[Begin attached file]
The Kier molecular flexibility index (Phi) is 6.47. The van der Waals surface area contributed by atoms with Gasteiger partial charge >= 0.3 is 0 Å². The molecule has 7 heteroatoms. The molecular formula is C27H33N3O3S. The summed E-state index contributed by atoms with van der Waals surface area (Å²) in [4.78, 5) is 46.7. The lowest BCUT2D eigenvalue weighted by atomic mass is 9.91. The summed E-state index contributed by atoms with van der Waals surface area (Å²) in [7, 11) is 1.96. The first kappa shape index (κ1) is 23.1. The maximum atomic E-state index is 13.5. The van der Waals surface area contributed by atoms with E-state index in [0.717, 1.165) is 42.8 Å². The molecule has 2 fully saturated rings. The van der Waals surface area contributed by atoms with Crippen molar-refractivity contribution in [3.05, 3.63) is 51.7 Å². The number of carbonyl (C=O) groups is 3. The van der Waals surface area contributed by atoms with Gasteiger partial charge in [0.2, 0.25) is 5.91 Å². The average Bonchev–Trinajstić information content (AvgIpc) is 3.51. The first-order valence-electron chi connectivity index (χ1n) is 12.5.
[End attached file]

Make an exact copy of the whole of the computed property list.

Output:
The Kier molecular flexibility index (Phi) is 6.47. The van der Waals surface area contributed by atoms with Gasteiger partial charge >= 0.3 is 0 Å². The molecule has 7 heteroatoms. The molecular formula is C27H33N3O3S. The summed E-state index contributed by atoms with van der Waals surface area (Å²) in [4.78, 5) is 46.7. The lowest BCUT2D eigenvalue weighted by atomic mass is 9.91. The summed E-state index contributed by atoms with van der Waals surface area (Å²) in [7, 11) is 1.96. The first kappa shape index (κ1) is 23.1. The maximum atomic E-state index is 13.5. The van der Waals surface area contributed by atoms with E-state index in [0.717, 1.165) is 42.8 Å². The molecule has 2 fully saturated rings. The van der Waals surface area contributed by atoms with Crippen molar-refractivity contribution in [3.05, 3.63) is 51.7 Å². The number of carbonyl (C=O) groups is 3. The van der Waals surface area contributed by atoms with Gasteiger partial charge in [0.2, 0.25) is 5.91 Å². The average Bonchev–Trinajstić information content (AvgIpc) is 3.51. The first-order valence-electron chi connectivity index (χ1n) is 12.5.